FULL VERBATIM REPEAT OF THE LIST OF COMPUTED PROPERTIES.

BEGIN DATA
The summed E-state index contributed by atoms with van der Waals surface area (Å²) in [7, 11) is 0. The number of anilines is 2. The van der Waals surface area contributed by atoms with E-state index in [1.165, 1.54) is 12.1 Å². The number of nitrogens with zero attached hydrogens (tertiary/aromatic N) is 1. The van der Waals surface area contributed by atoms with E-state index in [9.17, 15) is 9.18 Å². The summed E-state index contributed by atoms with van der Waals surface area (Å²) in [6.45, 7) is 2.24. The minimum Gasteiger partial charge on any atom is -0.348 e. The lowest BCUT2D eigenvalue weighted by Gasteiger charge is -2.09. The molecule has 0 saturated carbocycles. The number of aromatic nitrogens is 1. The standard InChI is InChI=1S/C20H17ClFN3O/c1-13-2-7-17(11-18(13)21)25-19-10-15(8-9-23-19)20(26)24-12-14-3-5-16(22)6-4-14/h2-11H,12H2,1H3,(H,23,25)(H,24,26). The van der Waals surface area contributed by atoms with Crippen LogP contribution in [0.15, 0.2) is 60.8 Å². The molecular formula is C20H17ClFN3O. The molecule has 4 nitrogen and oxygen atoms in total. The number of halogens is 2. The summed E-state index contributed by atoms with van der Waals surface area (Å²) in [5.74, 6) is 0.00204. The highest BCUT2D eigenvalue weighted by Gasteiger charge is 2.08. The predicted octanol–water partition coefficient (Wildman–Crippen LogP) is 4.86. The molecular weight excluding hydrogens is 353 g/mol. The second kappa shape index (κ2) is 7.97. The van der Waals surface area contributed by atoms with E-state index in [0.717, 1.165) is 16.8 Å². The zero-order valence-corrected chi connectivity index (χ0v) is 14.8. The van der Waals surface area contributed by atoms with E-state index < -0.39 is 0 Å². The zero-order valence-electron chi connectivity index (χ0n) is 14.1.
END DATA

The summed E-state index contributed by atoms with van der Waals surface area (Å²) in [7, 11) is 0. The number of anilines is 2. The van der Waals surface area contributed by atoms with E-state index in [1.165, 1.54) is 12.1 Å². The number of nitrogens with zero attached hydrogens (tertiary/aromatic N) is 1. The van der Waals surface area contributed by atoms with E-state index in [9.17, 15) is 9.18 Å². The summed E-state index contributed by atoms with van der Waals surface area (Å²) in [6.45, 7) is 2.24. The minimum Gasteiger partial charge on any atom is -0.348 e. The lowest BCUT2D eigenvalue weighted by Gasteiger charge is -2.09. The molecule has 0 saturated carbocycles. The number of aromatic nitrogens is 1. The standard InChI is InChI=1S/C20H17ClFN3O/c1-13-2-7-17(11-18(13)21)25-19-10-15(8-9-23-19)20(26)24-12-14-3-5-16(22)6-4-14/h2-11H,12H2,1H3,(H,23,25)(H,24,26). The van der Waals surface area contributed by atoms with Crippen LogP contribution in [0.15, 0.2) is 60.8 Å². The molecular formula is C20H17ClFN3O. The molecule has 4 nitrogen and oxygen atoms in total. The number of halogens is 2. The summed E-state index contributed by atoms with van der Waals surface area (Å²) in [5.74, 6) is 0.00204. The highest BCUT2D eigenvalue weighted by Gasteiger charge is 2.08. The predicted octanol–water partition coefficient (Wildman–Crippen LogP) is 4.86. The molecular weight excluding hydrogens is 353 g/mol. The second kappa shape index (κ2) is 7.97. The van der Waals surface area contributed by atoms with E-state index in [0.717, 1.165) is 16.8 Å². The zero-order valence-corrected chi connectivity index (χ0v) is 14.8. The van der Waals surface area contributed by atoms with E-state index < -0.39 is 0 Å². The zero-order valence-electron chi connectivity index (χ0n) is 14.1.